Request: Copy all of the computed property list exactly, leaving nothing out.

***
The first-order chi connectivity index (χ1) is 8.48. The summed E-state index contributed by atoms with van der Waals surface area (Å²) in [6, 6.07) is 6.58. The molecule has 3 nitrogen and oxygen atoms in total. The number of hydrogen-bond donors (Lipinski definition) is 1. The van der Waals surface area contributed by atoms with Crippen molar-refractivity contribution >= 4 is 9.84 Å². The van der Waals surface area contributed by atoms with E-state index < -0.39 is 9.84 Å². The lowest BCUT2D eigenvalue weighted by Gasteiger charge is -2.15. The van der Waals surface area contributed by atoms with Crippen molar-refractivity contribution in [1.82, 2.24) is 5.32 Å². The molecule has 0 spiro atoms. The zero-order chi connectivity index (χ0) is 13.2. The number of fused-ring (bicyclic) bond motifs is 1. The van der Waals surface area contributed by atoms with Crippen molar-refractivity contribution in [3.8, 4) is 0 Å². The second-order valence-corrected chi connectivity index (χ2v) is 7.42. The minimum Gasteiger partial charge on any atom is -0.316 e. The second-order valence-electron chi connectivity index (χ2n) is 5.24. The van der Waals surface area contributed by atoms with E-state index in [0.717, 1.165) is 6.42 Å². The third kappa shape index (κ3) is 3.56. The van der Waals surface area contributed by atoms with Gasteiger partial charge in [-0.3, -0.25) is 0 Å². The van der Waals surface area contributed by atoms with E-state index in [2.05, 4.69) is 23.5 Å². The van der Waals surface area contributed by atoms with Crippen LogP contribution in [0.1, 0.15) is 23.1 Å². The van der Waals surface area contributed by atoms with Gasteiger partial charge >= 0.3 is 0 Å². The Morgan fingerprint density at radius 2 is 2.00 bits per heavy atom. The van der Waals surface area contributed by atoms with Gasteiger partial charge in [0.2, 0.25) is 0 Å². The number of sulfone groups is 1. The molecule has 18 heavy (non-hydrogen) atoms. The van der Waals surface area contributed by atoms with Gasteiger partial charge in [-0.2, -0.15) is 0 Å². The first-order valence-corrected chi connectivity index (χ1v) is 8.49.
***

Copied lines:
The first-order chi connectivity index (χ1) is 8.48. The summed E-state index contributed by atoms with van der Waals surface area (Å²) in [6, 6.07) is 6.58. The molecule has 3 nitrogen and oxygen atoms in total. The number of hydrogen-bond donors (Lipinski definition) is 1. The van der Waals surface area contributed by atoms with Crippen molar-refractivity contribution >= 4 is 9.84 Å². The van der Waals surface area contributed by atoms with E-state index < -0.39 is 9.84 Å². The lowest BCUT2D eigenvalue weighted by Gasteiger charge is -2.15. The van der Waals surface area contributed by atoms with Crippen molar-refractivity contribution in [1.82, 2.24) is 5.32 Å². The molecule has 0 spiro atoms. The zero-order chi connectivity index (χ0) is 13.2. The number of fused-ring (bicyclic) bond motifs is 1. The van der Waals surface area contributed by atoms with Crippen molar-refractivity contribution in [3.8, 4) is 0 Å². The second-order valence-corrected chi connectivity index (χ2v) is 7.42. The minimum Gasteiger partial charge on any atom is -0.316 e. The second-order valence-electron chi connectivity index (χ2n) is 5.24. The van der Waals surface area contributed by atoms with E-state index in [0.717, 1.165) is 6.42 Å². The third kappa shape index (κ3) is 3.56. The van der Waals surface area contributed by atoms with Gasteiger partial charge in [-0.3, -0.25) is 0 Å². The van der Waals surface area contributed by atoms with E-state index in [2.05, 4.69) is 23.5 Å². The van der Waals surface area contributed by atoms with Crippen LogP contribution in [0.1, 0.15) is 23.1 Å². The van der Waals surface area contributed by atoms with Gasteiger partial charge >= 0.3 is 0 Å². The Morgan fingerprint density at radius 2 is 2.00 bits per heavy atom. The van der Waals surface area contributed by atoms with Gasteiger partial charge in [0.2, 0.25) is 0 Å². The number of sulfone groups is 1. The molecule has 18 heavy (non-hydrogen) atoms. The van der Waals surface area contributed by atoms with Gasteiger partial charge in [-0.2, -0.15) is 0 Å². The first-order valence-corrected chi connectivity index (χ1v) is 8.49.